Elementz Hip-Hop Youth Center provides free arts classes and mentors youth

CINCINNATI - In the midst of turmoil and tension after the Cincinnati unrestin 2001, a beacon of light soon graced the streets inOver-the-Rhine to help the city's youth. Elementz Hip-Hop YouthCenter was created to give teens and young adults a place torelieve  tension.

Anthony "Gamm" Williams from Lincoln Heights, was shot in Augustof 2006, downtown on the corners of 14th and Vine Streets. Williamshad just started taking classes at Elementz, he says the people andthe center changed his life after the shooting.  "Elementz isa super big part of my life and I thank god everyday for thisbuilding," Williams said.

Now and days, you can find Williams performing throughout thecity. He's now living his dream and it's all thanks to thecenter.

"I've been traveling like all over the country, doing shows andgoing to media conferences meeting new people everyday, all thetime. I think Elementz really just open the doors to my future,"Williams said.

Brother Abdullah is the center's programs director. He saidWilliams embraced the mission once he realized really what we'reabout.

"His music basically became more diverse, and his performancesstepped up," Brother Abdullah said. "His leadership in the buildingstepped up as well, and he was employed here to teach leadershipand aspects of recording and performing to other young people overthe last 2 years."

Elementz was build after the riots in the process of rebuildingCincinnati. The founders wanted to provide a place where youngpeople, like Williams, can harness their talents.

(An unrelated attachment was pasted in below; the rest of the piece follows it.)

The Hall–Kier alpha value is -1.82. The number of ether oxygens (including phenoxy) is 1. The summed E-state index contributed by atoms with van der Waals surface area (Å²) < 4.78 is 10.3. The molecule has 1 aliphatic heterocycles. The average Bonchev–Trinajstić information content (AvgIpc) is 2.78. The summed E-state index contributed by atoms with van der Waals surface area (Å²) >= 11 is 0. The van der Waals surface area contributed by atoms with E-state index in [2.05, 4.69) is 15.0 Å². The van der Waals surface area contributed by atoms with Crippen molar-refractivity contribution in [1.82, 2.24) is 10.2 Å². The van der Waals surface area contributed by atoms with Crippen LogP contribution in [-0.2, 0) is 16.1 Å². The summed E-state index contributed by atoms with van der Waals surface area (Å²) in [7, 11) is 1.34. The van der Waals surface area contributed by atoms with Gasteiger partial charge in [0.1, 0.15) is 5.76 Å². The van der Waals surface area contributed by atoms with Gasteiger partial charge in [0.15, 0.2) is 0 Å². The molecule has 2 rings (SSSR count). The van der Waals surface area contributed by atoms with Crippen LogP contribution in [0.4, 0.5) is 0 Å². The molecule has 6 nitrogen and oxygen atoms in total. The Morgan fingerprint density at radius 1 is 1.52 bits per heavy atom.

"The founders surveyed young people that came from the city tofind out what it is they're interested in and the majority of themwere speaking of hip-hop, music, dancing, the things that weprovide in the center," Brother Abdullah said.

The center was founded in February of 2003. Many inner cityyouth teens spend their afternoons in classes including graffitiarts, hip-hop dance, audio recording and beat production.

More than 40 people come to the center daily. Just six yearsafter the program began, membership is now up to 300 inner cityyouth. Founders say the goal is to provide teenagers with a safehaven and encourage them to go to college.

Jacob Fortner, an instructor at Elementz, wanted to become ateacher because he saw first hand, how the classes helped him buildhis craft. "Some members are there every single day and they arethere from when it opens to when it closes and it makes me thinklike wow, what else would they be doing if they weren't here. theyare just really connected to it," Fortner said.

Earlier this month, Elementz celebrated their 6th yearanniversary at the 20th century theatre in Oakley. Hundreds ofpeople came out to see the young performers in action.

"The Elementz brand for hip-hop is hip-hop that is respectful.,"Brother Abdullah said. "We believe that hip-hop can be used forpositive purposes and otherwise the center wouldn't be open andfunded and stayed open over the years without having a foundationof respect."

Five years after being shot, Williams is now a signed artist onEverybody's Music Group. For Williams, the center was a godanswered prayer. "I think the sky is the limit for my career now,"Williams said.

Elementz is open Monday through Thursday.

The Hip-Hop Dance Class is Tuesday and Wednesday from 4:00 p.m.until 7:30 p.m. Graffiti Arts runs from 6:00 p.m. until 10:00 p.m.DJ-ing is Thursday from 6:00 p.m. to 10:00 p.m. Audio Production isMonday through Thursday from 3:00 p.m. until 10:00 p.m. andleadership development classes are Monday from 6:00 p.m. until 7:00p.m.

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